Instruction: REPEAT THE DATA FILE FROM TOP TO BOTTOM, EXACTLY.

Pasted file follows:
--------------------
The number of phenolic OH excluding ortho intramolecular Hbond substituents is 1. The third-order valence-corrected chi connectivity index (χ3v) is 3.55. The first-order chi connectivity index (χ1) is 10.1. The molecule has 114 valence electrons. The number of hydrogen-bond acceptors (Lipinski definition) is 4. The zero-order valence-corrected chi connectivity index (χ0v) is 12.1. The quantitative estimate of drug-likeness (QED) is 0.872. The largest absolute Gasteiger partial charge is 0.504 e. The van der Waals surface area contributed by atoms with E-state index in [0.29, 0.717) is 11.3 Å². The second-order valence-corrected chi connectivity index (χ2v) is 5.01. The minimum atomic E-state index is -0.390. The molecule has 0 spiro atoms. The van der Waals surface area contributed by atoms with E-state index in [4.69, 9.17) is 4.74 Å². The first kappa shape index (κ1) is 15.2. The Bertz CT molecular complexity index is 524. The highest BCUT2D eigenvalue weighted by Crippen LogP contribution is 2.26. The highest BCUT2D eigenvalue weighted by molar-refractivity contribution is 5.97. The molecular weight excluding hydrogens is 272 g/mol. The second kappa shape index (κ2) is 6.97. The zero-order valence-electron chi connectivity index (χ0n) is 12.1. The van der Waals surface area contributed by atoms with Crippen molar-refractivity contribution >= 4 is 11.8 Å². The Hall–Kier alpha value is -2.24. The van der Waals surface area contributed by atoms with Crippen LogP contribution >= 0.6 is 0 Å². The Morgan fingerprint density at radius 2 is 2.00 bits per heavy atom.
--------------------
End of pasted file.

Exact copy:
The number of phenolic OH excluding ortho intramolecular Hbond substituents is 1. The third-order valence-corrected chi connectivity index (χ3v) is 3.55. The first-order chi connectivity index (χ1) is 10.1. The molecule has 114 valence electrons. The number of hydrogen-bond acceptors (Lipinski definition) is 4. The zero-order valence-corrected chi connectivity index (χ0v) is 12.1. The quantitative estimate of drug-likeness (QED) is 0.872. The largest absolute Gasteiger partial charge is 0.504 e. The van der Waals surface area contributed by atoms with E-state index in [0.29, 0.717) is 11.3 Å². The second-order valence-corrected chi connectivity index (χ2v) is 5.01. The minimum atomic E-state index is -0.390. The molecule has 0 spiro atoms. The van der Waals surface area contributed by atoms with E-state index in [4.69, 9.17) is 4.74 Å². The first kappa shape index (κ1) is 15.2. The Bertz CT molecular complexity index is 524. The highest BCUT2D eigenvalue weighted by Crippen LogP contribution is 2.26. The highest BCUT2D eigenvalue weighted by molar-refractivity contribution is 5.97. The molecular weight excluding hydrogens is 272 g/mol. The second kappa shape index (κ2) is 6.97. The zero-order valence-electron chi connectivity index (χ0n) is 12.1. The van der Waals surface area contributed by atoms with Crippen molar-refractivity contribution >= 4 is 11.8 Å². The Hall–Kier alpha value is -2.24. The van der Waals surface area contributed by atoms with Crippen LogP contribution >= 0.6 is 0 Å². The Morgan fingerprint density at radius 2 is 2.00 bits per heavy atom.